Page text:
Saturday, November 15, 2008

The Clash of Expectations

Like many of us I have mostly my own experiences from which to draw the lessons of life. If I allow myself to be open to the lessons as they come along, I will most likely find satisfying growth as the outcome.

One of the life lessons that I have had many opportunities to face through the years is that of competing expectations between two or more persons. It is not that people start out to compete. It is that more often than not, when a project goes awry it turns out those engaged in it had different expectations of what was to be done, how it was to be done and who was going to do it. When you get right down to it, they may not really agree on what the goal was in the first place.

When this difference in expectations surfaces (and it almost always will be a surprise) it can be devastating to the project and the relationships between those involved. Sometimes the blowup can scatter the emotions, the respect and the trust one person has for another. If this happens, it is essential to find a way to defuse the negative energy so as to not destroy the connection with the other person or the project.

If what you were attempting to accomplish is worth doing, it is worth doing well. Find a way to resolve the problem. Find a way to be the agent of change by returning to your spiritual center point for clarity of your purpose. In finding and reaffirming your purpose you will be in a better position to communicate it to your partners. They will then be in a better position to share theirs with you. It really only takes one person in a group to get clear for others to begin to clarify their own views. Then communication can begin on a new level of respect and trust.

How to accomplish this “fix” is not as difficult as one might think. At first you may feel threatened. Your body may actually shake with fear of losing something important—a friendship or a dream. Take a deep breath! Remember the idea and creative energy that brought forth this project, that brought you together with the others involved. There was a feeling of confidence, trust and a willingness to risk together. That really has not changed even though a disparate vision of the project may have surfaced. With that deep breath re-envision your dream and your positive relationship with your partners. With that deep breath reaffirm your belief in your ability to clearly communicate with the others sharing this dream.

Families often encounter situations where different expectations surface. We move along together, often assuming we are each seeing things the same way and want the same results. The fact of the matter is no two of us ever see things exactly the same way. Think for a moment of two people standing ten feet apart and looking at some object, such as an automobile. One might see the front grill, the other may be looking at the doors on the side of the car. Same car, different viewpoint. Once we realize we have the same general goal or vision, we can agree to examine each other’s particular insight about it.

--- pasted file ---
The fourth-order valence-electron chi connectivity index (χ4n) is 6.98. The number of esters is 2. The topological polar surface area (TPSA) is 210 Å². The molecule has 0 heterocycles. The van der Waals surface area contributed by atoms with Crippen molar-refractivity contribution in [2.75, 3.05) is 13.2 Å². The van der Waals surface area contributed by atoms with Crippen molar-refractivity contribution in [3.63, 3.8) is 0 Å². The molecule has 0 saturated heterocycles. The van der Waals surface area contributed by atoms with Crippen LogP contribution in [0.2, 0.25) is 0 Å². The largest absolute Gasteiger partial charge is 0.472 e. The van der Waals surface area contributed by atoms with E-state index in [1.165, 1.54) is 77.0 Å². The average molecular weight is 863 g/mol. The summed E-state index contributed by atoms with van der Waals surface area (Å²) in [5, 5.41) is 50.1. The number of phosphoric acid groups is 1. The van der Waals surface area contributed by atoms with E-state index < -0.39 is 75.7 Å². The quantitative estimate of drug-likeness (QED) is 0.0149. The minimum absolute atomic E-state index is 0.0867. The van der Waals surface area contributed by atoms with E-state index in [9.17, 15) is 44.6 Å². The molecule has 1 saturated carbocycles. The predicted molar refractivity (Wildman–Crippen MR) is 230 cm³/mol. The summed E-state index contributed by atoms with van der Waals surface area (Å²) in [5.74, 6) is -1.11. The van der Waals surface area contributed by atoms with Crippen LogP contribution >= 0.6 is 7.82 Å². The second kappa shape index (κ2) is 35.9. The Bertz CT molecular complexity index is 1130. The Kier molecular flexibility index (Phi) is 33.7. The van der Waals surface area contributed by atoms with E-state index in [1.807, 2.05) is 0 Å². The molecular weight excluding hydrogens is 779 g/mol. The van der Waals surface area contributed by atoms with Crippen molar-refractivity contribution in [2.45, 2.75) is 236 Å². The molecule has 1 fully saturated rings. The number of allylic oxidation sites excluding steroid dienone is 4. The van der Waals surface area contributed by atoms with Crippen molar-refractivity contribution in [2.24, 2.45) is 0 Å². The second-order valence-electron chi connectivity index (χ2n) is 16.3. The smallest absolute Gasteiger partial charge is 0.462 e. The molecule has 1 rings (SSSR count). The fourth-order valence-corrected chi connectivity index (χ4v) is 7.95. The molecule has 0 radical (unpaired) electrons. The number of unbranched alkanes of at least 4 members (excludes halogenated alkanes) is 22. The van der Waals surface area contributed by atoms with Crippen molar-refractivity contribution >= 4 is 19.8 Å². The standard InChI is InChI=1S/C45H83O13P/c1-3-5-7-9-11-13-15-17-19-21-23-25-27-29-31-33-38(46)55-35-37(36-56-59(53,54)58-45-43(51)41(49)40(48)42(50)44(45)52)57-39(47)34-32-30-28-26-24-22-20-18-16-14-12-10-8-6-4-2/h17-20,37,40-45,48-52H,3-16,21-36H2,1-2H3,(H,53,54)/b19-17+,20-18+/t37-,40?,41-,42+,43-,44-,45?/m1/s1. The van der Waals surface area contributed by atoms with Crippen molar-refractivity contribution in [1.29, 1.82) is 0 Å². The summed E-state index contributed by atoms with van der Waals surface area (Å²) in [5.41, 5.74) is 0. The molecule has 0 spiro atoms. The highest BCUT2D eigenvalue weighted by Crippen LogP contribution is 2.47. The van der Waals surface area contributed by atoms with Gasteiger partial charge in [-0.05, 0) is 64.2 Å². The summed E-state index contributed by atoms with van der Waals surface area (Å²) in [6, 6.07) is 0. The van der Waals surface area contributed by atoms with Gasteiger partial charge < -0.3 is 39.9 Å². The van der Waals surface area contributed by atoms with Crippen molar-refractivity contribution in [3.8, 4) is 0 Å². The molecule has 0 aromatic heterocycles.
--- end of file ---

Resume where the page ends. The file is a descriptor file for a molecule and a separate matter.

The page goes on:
One key is being honest in your dealings with family or partners. You cannot pretend to be working together or sharing a dream when you really are not. It is better to say, “That is not my dream. That is not what I want to be doing.” Do not lead others to believe you are sharing something in common. Once it is established that you have separate goals or priorities you can honor the choice you each have made and go on about your own dream.


The Logisitician said...

I agree with your comments, 99%. What aspect of your discussion with which I disagree? The fact that the conflict in expectations is often a surprise. After managing people and dealing with many clients, I learned to appreciate that virtually every relationship is about expectations. Consequently, when assembling a team to work on anything, I strongly suggest taking time to let all participants discuss their expectations, priorities, method of execution, etc. It cuts down dramatically on the tension and drama.

Dan Perin said...

My suggestion that competition most often comes as a "surprise" is based on the fact that we do not meet, as you suggest, to discuss the expectations, priorities and method of execution. Out of naive assumption we think we are on the same page without examining whether or not that is the case.
Thanks for your comments! They help lead to re-examination of statements that might need more thought.

Elaine said...

Hi Dan! It's a different viewpoint on the expectation subject from my post. A great homework for me to extend my rough thoughts. Thanks a lot!